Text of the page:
Every company is different, but investors often group them by various characteristics. They may all share the same market, perhaps producing steel or supplying medical insurance. Others share the same type of industry, such as producing consumer goods or financial services.
Every public company has other, less obvious things in common: size, value, and financial characteristics. While you can't directly compare things like P/E ratio of two companies in different sectors or industries, you can compare companies of similar sizes and valuations.
For example, thirty of the largest American-based companies (sorry, Canadians!) are in the Dow Jones Industrial Average. You won't find a small company worth only dozens or a hundred million dollars there; these companies are worth billions (see Apple Computer or Exxon Mobil). Similarly, the S&P 500 market index contains the 500 most valuable companies, in terms of market capitalization, traded on US stock markets.
What about smaller companies?
What Makes Market Capitalization "Small"?
You can imagine three ways of dividing stocks based on how much the market values them (the number of public shares outstanding times the value per share). The Dow and S&P 500 members have large market capitalizations. They're huge. In the middle—midcap stocks—are found on the Russell 2000 index. They're probably worth more than a couple of billion dollars, but they're not enormous global conglomerates.
A small cap stock is a publicly traded business with a relatively small value. As you've figured by now, small cap is short for small market capitalization. There's no single definition for small cap, but the range tends to be more than a couple of hundred million but less than a couple of billion.
That describes a lot of businesses.
Should You Invest in Small Cap Stocks?
A good stock is a good stock. An undervalued stock is an undervalued stock. You can make money buying Coca-Cola stock at a good price and you can make money buying Willamette Valley Vineyards at a great price.
Keep in mind what you're buying, though. Coca-Cola is an enormous company with cash reserves and financial options to weather a couple of bad years, while one or two bad years might just sink a small winery. Also remember that millions and millions of people own Coca-Cola stock and millions of shares trade hands every day, while only a few thousand winery shares get bought or sold. Getting into and out of a KO position is much easier.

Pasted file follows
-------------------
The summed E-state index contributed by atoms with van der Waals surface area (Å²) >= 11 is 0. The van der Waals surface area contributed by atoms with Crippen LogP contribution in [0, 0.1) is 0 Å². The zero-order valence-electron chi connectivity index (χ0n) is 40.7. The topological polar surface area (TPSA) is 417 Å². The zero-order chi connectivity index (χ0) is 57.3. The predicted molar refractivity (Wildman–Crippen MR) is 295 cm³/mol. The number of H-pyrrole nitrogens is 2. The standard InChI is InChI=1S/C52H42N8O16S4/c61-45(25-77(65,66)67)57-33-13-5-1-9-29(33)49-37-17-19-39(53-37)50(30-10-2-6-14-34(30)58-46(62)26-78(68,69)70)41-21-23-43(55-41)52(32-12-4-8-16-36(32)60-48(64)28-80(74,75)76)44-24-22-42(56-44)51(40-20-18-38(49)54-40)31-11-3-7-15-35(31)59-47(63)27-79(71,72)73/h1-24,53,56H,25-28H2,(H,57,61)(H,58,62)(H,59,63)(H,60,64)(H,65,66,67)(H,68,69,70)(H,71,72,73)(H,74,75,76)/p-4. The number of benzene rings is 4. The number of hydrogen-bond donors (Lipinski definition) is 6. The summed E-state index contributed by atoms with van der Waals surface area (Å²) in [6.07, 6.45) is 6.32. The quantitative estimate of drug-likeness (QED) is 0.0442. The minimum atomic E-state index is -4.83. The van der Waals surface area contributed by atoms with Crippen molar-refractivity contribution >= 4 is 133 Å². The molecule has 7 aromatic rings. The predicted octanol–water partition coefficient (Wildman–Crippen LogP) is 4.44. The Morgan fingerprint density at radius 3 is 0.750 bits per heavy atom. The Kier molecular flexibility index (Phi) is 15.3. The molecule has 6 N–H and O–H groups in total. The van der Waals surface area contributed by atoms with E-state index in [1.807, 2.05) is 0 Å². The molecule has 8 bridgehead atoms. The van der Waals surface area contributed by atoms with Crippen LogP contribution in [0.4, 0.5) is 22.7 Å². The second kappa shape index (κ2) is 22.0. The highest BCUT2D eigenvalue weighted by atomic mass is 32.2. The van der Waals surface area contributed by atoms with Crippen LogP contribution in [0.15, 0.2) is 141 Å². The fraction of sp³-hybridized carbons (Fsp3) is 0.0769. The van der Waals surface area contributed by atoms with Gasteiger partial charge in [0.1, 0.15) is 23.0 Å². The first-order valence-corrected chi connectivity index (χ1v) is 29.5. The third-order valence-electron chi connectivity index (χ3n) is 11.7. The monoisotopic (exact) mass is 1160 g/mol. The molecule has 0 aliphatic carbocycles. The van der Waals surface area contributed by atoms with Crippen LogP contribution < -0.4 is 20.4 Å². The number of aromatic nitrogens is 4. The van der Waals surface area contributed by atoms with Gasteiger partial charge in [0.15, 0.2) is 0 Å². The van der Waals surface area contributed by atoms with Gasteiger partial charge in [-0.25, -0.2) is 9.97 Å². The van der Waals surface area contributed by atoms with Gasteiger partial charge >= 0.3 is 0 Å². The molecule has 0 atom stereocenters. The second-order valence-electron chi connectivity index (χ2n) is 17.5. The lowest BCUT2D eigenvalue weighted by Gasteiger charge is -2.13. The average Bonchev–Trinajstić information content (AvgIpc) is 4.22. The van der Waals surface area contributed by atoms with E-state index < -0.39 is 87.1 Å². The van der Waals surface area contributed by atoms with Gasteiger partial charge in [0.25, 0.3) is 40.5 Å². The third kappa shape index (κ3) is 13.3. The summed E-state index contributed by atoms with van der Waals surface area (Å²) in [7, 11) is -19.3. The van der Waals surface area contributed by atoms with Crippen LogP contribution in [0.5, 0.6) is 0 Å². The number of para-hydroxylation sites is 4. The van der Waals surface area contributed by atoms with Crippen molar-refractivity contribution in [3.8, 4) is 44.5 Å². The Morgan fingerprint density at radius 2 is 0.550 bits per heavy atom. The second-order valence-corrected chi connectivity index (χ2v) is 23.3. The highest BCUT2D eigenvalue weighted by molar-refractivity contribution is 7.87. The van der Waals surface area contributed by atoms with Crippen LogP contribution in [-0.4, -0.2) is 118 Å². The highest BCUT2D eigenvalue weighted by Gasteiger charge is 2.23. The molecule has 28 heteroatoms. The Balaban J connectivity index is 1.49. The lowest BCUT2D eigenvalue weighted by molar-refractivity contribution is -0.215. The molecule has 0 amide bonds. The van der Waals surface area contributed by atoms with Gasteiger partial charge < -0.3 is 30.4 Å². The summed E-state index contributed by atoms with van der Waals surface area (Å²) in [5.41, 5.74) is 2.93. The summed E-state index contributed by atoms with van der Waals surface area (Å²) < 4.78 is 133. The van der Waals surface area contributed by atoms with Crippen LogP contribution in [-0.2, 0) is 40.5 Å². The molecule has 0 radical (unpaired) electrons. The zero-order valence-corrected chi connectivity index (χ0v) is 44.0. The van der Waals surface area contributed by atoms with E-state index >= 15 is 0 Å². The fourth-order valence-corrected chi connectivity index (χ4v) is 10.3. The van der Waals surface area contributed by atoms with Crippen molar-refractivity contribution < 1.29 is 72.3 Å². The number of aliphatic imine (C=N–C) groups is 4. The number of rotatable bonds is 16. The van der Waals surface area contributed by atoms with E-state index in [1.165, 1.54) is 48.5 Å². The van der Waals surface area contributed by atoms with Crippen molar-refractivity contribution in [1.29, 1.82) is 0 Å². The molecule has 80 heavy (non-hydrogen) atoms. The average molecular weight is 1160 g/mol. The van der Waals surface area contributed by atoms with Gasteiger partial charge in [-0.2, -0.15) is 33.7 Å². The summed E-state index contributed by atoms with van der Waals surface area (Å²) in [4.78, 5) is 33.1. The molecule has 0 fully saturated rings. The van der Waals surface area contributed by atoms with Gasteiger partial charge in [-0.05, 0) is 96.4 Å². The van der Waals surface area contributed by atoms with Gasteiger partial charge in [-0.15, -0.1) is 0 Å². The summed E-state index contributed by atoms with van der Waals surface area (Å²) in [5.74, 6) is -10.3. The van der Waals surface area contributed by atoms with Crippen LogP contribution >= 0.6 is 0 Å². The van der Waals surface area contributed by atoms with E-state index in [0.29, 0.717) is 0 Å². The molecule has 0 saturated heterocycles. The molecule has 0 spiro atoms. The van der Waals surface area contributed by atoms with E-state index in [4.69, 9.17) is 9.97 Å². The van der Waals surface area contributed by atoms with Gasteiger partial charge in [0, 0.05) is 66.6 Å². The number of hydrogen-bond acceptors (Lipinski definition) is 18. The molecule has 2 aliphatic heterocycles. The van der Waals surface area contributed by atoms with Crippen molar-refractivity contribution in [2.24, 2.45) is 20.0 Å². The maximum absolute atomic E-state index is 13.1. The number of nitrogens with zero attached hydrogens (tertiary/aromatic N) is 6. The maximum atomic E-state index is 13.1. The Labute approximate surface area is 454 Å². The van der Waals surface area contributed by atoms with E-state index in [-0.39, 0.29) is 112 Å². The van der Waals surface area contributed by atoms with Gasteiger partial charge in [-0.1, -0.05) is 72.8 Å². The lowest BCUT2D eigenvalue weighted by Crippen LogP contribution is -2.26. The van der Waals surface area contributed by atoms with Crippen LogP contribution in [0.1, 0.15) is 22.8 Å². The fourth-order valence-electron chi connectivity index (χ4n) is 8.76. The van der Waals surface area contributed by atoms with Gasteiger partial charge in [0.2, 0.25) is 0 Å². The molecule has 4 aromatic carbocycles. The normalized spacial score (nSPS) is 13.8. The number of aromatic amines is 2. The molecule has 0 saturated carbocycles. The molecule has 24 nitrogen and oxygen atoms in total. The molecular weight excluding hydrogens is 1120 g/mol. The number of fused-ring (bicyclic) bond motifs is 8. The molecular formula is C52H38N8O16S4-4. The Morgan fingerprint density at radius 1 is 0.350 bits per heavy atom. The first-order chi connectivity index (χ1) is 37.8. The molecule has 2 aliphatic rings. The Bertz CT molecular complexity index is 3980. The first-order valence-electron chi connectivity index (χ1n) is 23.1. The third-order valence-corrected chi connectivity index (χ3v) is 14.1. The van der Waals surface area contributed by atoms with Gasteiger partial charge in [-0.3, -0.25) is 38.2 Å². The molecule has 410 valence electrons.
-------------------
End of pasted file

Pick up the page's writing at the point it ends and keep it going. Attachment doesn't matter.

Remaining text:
Is Investing in Small Caps Risky?
Most stock performance studies concentrates on the big behemoths: the Coca-Colas and IBMs of the world. Why not? They're worth a lot of money, they have lots of shares traded every day, and they make huge revenues.
Yet because they're so widely studied, they're rarely undervalued. They offer few surprises. They're often good stocks to own (they make a lot of money, after all), but they rarely provide good value investing opportunities.
Small caps are less attractive to big institutional investors. For example, a hedge fund worth $400 billion could buy a Canadian maple syrup company worth $200 million outright, so SEC guidelines are very strict about what mutual funds, hedge funds, and ETFs can and can't own (and how much). Small caps also have a lot less stock liquidity. There aren't as many shares available: a company worth $200 million might have a price of $20 per share and 10 million shares outstanding. It makes no sense to have 200 million shares outstanding, because then each share would be worth only $1 apiece, putting the company into penny stock territory.
Individual investors face a little more risk in investing in a small cap: it's not as easy to buy or sell (due to less liquidity) and there's less information available from other investors and analysts about the company and its financial position. Yet the benefits may be tremendous.
What are the Rewards of Investing in Small Companies?
Fewer analysts looking at a stock means fewer people trying to take advantage of an underpriced stock, so if you're confident in your ability to identify mispriced stocks, finding small companies to invest in can be worth your time.
Better yet, smaller companies can more potential to grow than larger companies do. It's a lot easier to take a company from a $1 billion valuation to a $2 billion valuation (an easy two bagger situation) than it is to take a company from a $1 trillion stock to a $2 trillion stock. Not all small cap stocks have this opportunity, nor do they necessarily have the financial management to do so—but every large company on the S&P 500 started as a smaller company.
Finding Small Caps
Where do you find these small cap public companies? You could look at any stock screener and set your market capitalization to any stock worth less than $2 billion. Alternately, look at small cap indexes such as the S&P 600 which focus on these smaller businesses.
The important point isn't looking at any arbitrary threshold for inclusion. Rather it's more important to look where most people aren't looking. If that's in the $100 million range or the $1 billion range, so be it. There are more good opportunities and great businesses out there than any one person can research and invest in.
As always, do your homework. Know your appetite for risk and understand what you're buying. Yet also know this: if you're really looking for mispriced stocks and opportunities to buy a good company with a lot of potential at a great discount, small cap stocks can help you build wealth in the stock market.
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